I invite male [Crooked Timber] readers to just go around and start asking women they know if anyone has ever felt them up on public transit, or in a crowded mall, or a bar. I’m waiting. What, all of them?! That almost sounds like a serious societal problem we should do something about! Something likeâ€¦embracing feminism (Now balloons and confetti are meant to come down from the ceiling). Many young men are also victimized by this type of thing, and the awesome thing about feminism is that it’s also opposed to sexual violence against men, be it on the bus or in our poorly-run jails. Such violence almost always turns on the hinge of”feminizing”some men and thus making them sexually fair game.
At Women’s Space/The Margins, Heart described a recent bad she had on a bus, writing:
…I had boarded a Seattle Metro bus at approximately 9:00 a.m. and was proceeding down the aisle to find a seat when a middle-aged, scruffy looking guy about my age reached out and grabbed my calf as I walked by, then joked about it to the equally scruffy-looking guy sitting next to him. Like most women who live or work in large cities, especially, I’ve been groped a number of times in my life, and it is always violating and unnerving, but it seems even worse to me now that I am getting older. I am almost 54 years old, a grandmother multiple timesâ€“ does it ever end? Immediately after I was groped I had to make the split-second decision: was I going to make a big scene over it, or not? I didn’tâ€“ for all the old familiar reasons. Because I was embarrassed and in that shocked quasi-denial kind of state I (and I think all girls and women) enter into at the moment we are sexually violated, where we don’t really want to face up to it having happened in an attention-drawing kind of way, before we’ve had time to think about it and deal with it ourselves. Because I was afraid of what might happen, that the guy and his buddy might get violent or act out in other scary ways. Because I needed to get across town in 20 minutes and didn’t have time to wait for security to be called and to deal with whatever calling security entails. Because I wanted to forget it, pretend it didn’t happen, move on with my day. …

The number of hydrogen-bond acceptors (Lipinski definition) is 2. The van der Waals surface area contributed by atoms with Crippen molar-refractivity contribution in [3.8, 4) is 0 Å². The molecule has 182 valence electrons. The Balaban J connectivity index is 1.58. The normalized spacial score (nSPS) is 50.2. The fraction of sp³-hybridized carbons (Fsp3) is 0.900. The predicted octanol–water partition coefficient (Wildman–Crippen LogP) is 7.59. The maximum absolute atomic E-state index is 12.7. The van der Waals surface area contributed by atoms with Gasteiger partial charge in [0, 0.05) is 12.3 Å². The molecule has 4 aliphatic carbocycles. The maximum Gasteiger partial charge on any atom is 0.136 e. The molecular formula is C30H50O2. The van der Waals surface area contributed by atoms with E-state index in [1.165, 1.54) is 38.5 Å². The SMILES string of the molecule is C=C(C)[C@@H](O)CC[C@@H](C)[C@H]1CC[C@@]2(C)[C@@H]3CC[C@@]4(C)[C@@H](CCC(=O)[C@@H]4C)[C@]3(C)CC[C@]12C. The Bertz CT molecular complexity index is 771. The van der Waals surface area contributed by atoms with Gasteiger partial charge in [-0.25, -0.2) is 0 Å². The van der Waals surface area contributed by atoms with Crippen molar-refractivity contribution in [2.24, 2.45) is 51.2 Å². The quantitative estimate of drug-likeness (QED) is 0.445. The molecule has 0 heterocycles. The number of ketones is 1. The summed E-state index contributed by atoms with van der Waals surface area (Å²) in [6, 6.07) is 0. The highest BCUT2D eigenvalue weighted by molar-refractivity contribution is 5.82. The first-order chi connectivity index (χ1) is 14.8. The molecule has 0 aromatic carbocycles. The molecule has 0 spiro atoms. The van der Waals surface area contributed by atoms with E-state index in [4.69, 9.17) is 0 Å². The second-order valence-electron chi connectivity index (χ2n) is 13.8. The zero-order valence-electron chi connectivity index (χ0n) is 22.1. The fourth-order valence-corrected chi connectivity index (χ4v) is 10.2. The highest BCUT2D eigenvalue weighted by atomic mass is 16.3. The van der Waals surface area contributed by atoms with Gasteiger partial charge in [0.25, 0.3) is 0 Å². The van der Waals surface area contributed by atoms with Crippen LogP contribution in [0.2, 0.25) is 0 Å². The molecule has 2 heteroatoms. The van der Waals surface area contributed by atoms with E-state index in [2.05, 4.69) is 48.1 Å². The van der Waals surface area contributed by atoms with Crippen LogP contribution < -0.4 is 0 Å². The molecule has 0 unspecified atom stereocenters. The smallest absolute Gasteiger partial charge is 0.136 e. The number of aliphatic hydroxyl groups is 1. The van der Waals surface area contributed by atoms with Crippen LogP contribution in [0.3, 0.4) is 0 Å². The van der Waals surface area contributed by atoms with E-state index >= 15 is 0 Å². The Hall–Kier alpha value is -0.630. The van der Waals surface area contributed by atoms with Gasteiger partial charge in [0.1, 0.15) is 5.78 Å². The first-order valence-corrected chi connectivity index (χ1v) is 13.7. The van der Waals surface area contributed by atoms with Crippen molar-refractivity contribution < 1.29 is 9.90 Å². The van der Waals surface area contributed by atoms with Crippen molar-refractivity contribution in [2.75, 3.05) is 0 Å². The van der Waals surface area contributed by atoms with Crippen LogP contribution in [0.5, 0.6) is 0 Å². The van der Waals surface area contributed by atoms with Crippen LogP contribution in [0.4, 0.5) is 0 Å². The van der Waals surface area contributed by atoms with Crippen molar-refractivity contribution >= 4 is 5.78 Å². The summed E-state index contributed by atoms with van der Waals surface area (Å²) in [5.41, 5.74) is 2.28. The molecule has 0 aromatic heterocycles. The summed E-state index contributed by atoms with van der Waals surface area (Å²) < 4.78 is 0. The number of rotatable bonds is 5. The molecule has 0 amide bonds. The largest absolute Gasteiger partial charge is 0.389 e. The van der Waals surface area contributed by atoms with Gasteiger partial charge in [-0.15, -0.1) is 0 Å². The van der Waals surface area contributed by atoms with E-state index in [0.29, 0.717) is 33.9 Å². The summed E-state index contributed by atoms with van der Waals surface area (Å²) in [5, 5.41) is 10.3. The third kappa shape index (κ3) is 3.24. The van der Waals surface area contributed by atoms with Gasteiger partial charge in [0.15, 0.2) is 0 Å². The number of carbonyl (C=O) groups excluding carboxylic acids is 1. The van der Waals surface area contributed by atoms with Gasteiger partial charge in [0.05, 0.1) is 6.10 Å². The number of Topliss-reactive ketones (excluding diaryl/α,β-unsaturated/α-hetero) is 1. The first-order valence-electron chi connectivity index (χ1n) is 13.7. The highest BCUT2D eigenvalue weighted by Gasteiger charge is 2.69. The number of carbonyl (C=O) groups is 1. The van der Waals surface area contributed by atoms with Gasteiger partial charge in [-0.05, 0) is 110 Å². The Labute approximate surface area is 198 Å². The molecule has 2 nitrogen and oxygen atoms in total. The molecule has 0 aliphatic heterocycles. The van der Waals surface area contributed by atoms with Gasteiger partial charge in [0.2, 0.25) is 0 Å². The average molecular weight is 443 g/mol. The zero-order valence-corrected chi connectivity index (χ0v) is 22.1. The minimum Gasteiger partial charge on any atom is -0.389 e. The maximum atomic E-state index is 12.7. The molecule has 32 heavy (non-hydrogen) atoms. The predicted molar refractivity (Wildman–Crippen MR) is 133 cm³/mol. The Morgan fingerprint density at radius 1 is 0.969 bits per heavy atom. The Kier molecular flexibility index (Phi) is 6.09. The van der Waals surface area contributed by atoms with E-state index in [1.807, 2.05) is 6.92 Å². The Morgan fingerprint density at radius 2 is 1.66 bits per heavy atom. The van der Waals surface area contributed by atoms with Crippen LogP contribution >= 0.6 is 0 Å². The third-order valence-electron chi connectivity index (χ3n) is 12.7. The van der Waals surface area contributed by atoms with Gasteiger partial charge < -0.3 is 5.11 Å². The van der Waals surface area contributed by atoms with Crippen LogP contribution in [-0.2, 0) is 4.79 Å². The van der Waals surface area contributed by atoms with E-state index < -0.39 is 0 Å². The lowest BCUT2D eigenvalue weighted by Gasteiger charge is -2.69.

Yesterday she followed up with a post entitled The Politics of Groping, which says in pertinent part:
…I wonder what might happen if, when groped, women groped back? I think if women groped back, men might hit them and hurt them. I also fear that if women groped back, men might rape them and would then call what they did “consensual sex.” After all, she returned the grope, that must have meant she was up for it! I think the only way the power dynamic around groping might change would be if women started randomly groping men whenever they got the chanceâ€“ not groping back, but instigating the groping, so that men and boys never knew when or under what circumstances they might be groped and could not predict who would grope them. After all, men grope women they already want, for whatever reason, to touch; touching them back just gives them more of what they wanted in the first place. But women assuming “agency” and groping men they wanted to grope without concern for what the men wantedâ€“ that’s something different. That is, in fact, what men do to women when they grope us.
Women are not going to do that. For one thing, in general, most women have no interest in touching random men; it would be too hard to suspend both the ick factor and the fear factor. For another thing, we still live under male heterosupremacy and are subject to its rules and regulations, spoken and unspoken. I believe if women began groping men in massive numbers, comparable with the numbers of men who grope women, we would find ourselves massively punished: hauled into court, 911 called, physically assaulted and brutalized as well. Our competence as mothers would be called into question and we would lose our kids, to social services or to our exes. I think we’d become pariahs, would lose jobs, have difficulty finding jobs, and would be diagnosed, formally or informally as mentally ill. Because those are the treatments reserved for women who actually, physically challenge male power in the world. On the one hand, I’d like to see what happened, see men’s reactions, if on one day of the year, in mass numbers, women groped them. On the other hand, I care too much about women to want them to take that kind of risk.
Depressingly enough, I think Heart is completely correct. So, this is a good place to remind everyone about the Street Harassment Project, the Blank Noise Project, Tolerance.org and Hollaback NYC. It’s hard to fight back, and not without risks, but it needs doing desperately.